The story of Johnny and the duck

Johnny and his sister Sally loved to visit their Grandma. One time on a trip to Grandma’s house, Johnny and Sally each got a present. Sally got a baton. She was so excited because even though she was only 11, she dreamt of being a cheerleader.

Johnny got a sling slot. He was excited because he’d been wishing for one ever since he heard the story of David and Goliath. Johnny went out to play and practice using his slingshot. He created a target and stuck it onto a tree. Sally was in the backyard twirling her baton. After some time, Johnny felt disappointed because no matter how much he practiced, he just couldn’t hit the target. He practiced all day and into the evening, to no avail. As it was getting late, he heard his Grandma calling him to dinner. Forlornly, he sauntered back toward the house. On his way, he passed by the small duck pond and saw his Grandmother’s favorite duck, waddling out of the pond, dashing across the yard squawking at another duck.

Johnny, on impulse took out his slingshot, knowing he had terrible aim and from so far away didn’t dream he would hit his target. He threw a stone at the duck. To his horror, he hit the duck square in the neck, the neck collapsed and the duck was instantly dead.

Johnny ran to the duck in tears, shock and shame. He was petrified to tell his Grandmother he had killed her favorite duck. What was he to do? He just couldn’t tell her. Johnny took the body of the duck and gently placed it in the woods, covered it with brush, wiped his face and went in the house.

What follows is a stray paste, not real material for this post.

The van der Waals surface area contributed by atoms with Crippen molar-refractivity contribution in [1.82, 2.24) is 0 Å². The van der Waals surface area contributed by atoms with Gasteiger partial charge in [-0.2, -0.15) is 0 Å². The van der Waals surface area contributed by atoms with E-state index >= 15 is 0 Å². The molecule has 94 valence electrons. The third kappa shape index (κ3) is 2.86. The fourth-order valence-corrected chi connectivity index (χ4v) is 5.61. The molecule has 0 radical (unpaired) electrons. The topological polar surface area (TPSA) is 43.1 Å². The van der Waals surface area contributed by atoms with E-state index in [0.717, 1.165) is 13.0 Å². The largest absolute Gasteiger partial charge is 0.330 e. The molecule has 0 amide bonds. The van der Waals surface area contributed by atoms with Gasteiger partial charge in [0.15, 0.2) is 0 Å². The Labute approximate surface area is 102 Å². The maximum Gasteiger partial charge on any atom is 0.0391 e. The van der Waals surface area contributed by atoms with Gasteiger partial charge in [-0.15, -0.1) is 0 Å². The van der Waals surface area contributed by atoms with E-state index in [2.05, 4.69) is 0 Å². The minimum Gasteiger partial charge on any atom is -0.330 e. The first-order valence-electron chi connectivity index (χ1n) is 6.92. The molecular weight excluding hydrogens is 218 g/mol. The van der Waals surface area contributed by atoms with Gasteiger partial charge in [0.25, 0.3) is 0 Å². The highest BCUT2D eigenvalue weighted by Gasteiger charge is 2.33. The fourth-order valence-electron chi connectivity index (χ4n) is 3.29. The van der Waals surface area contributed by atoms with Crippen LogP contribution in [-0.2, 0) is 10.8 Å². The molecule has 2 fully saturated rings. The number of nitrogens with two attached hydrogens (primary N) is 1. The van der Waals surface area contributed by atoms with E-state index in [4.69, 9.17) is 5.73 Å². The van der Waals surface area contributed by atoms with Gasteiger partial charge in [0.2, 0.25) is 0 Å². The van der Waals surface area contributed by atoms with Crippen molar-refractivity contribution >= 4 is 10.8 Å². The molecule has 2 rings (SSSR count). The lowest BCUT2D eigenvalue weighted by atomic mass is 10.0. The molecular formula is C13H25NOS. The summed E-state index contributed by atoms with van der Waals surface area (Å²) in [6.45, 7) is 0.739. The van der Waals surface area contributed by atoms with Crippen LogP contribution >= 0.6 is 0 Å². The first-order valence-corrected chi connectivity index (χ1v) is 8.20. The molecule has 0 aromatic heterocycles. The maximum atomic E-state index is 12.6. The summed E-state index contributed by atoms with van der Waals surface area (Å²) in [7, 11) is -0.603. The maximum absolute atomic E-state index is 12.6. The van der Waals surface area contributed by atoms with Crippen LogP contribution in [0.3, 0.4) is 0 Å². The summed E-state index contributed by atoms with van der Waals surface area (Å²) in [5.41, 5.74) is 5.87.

Grandma greeted Johnny with a big smile and a hug. She noticed something was wrong and asked, “Johnny, what’s bothering you?”

Johnny shook his head and said “Nothing.”

Grandma told him to wash up and prepare for dinner. She instructed Sally to set the table. When Johnny didn’t move, Grandma noticed his long face and asked again, “Johnny, what’s wrong? Did something happen?”

“No.” Johnny quietly shook his head and averted his eyes.
“You can tell me if something is bothering you.”

Johnny shrugged his shoulders and walked away. Johnny, with a very sad face, started toward his room to wash up for dinner and Grandma headed back toward the kitchen. Just as Johnny was about to head up stairs, Sally rushed over and whispered in his ear. “I saw what you did. I saw how you killed Grandma’s favorite duck and tonight, you are going to set the table for dinner or I’ll tell.”

Johnny was stunned. Guilt and shame overtook him again. He nodded compliance and went to the kitchen.

“I’m going to set the table tonight Grandma, Sally did it yesterday.”
Grandma simply responded “um-hm” and kept preparing the dinner.

Johnny hardly ate. He felt so bad about killing Grandma’s duck. And he felt even worse that Sally knew and especially that she would occasionally glance over at him with a knowing look.  After dinner, Grandma instructed Johnny to sweep the floor, and Sally to clear the table and wash the dishes. As soon as Grandma left the room, Sally ran over to Johnny and whispered in his ear.
“You better clear the table and wash the dishes too, or I’ll tell your secret.”